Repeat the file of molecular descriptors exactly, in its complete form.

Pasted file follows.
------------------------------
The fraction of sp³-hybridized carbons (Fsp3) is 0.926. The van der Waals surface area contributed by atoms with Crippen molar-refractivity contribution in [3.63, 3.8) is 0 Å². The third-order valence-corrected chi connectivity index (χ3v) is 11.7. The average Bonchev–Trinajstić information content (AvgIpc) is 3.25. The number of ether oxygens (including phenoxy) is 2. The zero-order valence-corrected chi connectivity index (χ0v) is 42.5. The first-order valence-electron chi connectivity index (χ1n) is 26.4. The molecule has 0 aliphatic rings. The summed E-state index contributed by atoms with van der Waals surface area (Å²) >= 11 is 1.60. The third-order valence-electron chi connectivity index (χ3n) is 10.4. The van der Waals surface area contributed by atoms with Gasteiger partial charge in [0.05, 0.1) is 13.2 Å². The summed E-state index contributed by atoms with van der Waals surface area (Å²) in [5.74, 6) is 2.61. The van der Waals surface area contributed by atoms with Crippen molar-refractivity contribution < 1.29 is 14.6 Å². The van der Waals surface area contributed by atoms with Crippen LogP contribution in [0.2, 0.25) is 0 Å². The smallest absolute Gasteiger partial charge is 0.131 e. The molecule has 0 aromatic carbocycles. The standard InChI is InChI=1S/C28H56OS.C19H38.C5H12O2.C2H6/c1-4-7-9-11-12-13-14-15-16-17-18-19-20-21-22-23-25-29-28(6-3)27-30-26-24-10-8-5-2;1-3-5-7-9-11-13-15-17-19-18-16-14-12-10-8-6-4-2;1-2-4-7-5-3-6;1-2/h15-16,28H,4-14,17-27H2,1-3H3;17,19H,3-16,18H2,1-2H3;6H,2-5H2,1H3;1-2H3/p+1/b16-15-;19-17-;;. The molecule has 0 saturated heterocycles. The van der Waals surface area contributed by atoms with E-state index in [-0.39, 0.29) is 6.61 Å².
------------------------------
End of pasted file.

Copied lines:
The fraction of sp³-hybridized carbons (Fsp3) is 0.926. The van der Waals surface area contributed by atoms with Crippen molar-refractivity contribution in [3.63, 3.8) is 0 Å². The third-order valence-corrected chi connectivity index (χ3v) is 11.7. The average Bonchev–Trinajstić information content (AvgIpc) is 3.25. The number of ether oxygens (including phenoxy) is 2. The zero-order valence-corrected chi connectivity index (χ0v) is 42.5. The first-order valence-electron chi connectivity index (χ1n) is 26.4. The molecule has 0 aliphatic rings. The summed E-state index contributed by atoms with van der Waals surface area (Å²) >= 11 is 1.60. The third-order valence-electron chi connectivity index (χ3n) is 10.4. The van der Waals surface area contributed by atoms with Gasteiger partial charge in [0.05, 0.1) is 13.2 Å². The summed E-state index contributed by atoms with van der Waals surface area (Å²) in [5.74, 6) is 2.61. The van der Waals surface area contributed by atoms with Crippen molar-refractivity contribution < 1.29 is 14.6 Å². The van der Waals surface area contributed by atoms with Crippen LogP contribution in [0.2, 0.25) is 0 Å². The smallest absolute Gasteiger partial charge is 0.131 e. The molecule has 0 aromatic carbocycles. The standard InChI is InChI=1S/C28H56OS.C19H38.C5H12O2.C2H6/c1-4-7-9-11-12-13-14-15-16-17-18-19-20-21-22-23-25-29-28(6-3)27-30-26-24-10-8-5-2;1-3-5-7-9-11-13-15-17-19-18-16-14-12-10-8-6-4-2;1-2-4-7-5-3-6;1-2/h15-16,28H,4-14,17-27H2,1-3H3;17,19H,3-16,18H2,1-2H3;6H,2-5H2,1H3;1-2H3/p+1/b16-15-;19-17-;;. The molecule has 0 saturated heterocycles. The van der Waals surface area contributed by atoms with E-state index in [-0.39, 0.29) is 6.61 Å².